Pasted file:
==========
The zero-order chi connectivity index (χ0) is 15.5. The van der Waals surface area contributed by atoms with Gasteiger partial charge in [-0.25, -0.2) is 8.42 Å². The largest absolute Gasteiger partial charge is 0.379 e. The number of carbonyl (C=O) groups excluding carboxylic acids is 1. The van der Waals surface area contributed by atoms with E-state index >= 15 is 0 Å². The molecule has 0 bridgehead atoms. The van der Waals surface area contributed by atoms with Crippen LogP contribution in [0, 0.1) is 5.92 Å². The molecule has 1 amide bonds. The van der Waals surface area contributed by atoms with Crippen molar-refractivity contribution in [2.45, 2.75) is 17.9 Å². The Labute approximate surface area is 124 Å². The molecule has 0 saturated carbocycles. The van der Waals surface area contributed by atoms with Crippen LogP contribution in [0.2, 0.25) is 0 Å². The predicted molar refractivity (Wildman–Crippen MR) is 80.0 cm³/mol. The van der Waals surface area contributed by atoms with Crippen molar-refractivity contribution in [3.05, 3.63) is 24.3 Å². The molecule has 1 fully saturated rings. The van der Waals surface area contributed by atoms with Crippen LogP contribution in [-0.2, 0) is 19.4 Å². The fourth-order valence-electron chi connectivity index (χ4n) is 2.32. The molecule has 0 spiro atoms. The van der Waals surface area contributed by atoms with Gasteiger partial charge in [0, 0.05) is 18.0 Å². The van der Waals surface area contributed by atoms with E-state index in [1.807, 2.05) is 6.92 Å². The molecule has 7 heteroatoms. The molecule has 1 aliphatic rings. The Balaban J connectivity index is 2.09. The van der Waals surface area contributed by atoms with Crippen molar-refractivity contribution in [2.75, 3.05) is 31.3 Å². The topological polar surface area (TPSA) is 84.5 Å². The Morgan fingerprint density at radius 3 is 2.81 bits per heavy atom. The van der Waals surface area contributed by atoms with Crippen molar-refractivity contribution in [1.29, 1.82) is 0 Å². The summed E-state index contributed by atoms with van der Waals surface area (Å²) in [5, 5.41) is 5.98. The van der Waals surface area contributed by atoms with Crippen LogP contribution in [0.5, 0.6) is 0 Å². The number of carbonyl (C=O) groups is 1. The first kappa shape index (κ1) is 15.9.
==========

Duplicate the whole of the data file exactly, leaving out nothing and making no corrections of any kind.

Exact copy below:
The zero-order chi connectivity index (χ0) is 15.5. The van der Waals surface area contributed by atoms with Gasteiger partial charge in [-0.25, -0.2) is 8.42 Å². The largest absolute Gasteiger partial charge is 0.379 e. The number of carbonyl (C=O) groups excluding carboxylic acids is 1. The van der Waals surface area contributed by atoms with E-state index >= 15 is 0 Å². The molecule has 0 bridgehead atoms. The van der Waals surface area contributed by atoms with Crippen LogP contribution in [0, 0.1) is 5.92 Å². The molecule has 1 amide bonds. The van der Waals surface area contributed by atoms with Crippen molar-refractivity contribution in [2.45, 2.75) is 17.9 Å². The Labute approximate surface area is 124 Å². The molecule has 0 saturated carbocycles. The van der Waals surface area contributed by atoms with Crippen LogP contribution in [0.2, 0.25) is 0 Å². The predicted molar refractivity (Wildman–Crippen MR) is 80.0 cm³/mol. The van der Waals surface area contributed by atoms with Crippen molar-refractivity contribution in [3.05, 3.63) is 24.3 Å². The molecule has 1 fully saturated rings. The van der Waals surface area contributed by atoms with Crippen LogP contribution in [-0.2, 0) is 19.4 Å². The fourth-order valence-electron chi connectivity index (χ4n) is 2.32. The molecule has 0 spiro atoms. The van der Waals surface area contributed by atoms with Gasteiger partial charge in [0, 0.05) is 18.0 Å². The van der Waals surface area contributed by atoms with E-state index in [1.807, 2.05) is 6.92 Å². The molecule has 7 heteroatoms. The molecule has 1 aliphatic rings. The Balaban J connectivity index is 2.09. The van der Waals surface area contributed by atoms with Crippen molar-refractivity contribution in [2.75, 3.05) is 31.3 Å². The topological polar surface area (TPSA) is 84.5 Å². The Morgan fingerprint density at radius 3 is 2.81 bits per heavy atom. The van der Waals surface area contributed by atoms with Crippen molar-refractivity contribution in [1.29, 1.82) is 0 Å². The summed E-state index contributed by atoms with van der Waals surface area (Å²) in [5, 5.41) is 5.98. The van der Waals surface area contributed by atoms with Crippen LogP contribution in [0.5, 0.6) is 0 Å². The number of carbonyl (C=O) groups is 1. The first kappa shape index (κ1) is 15.9.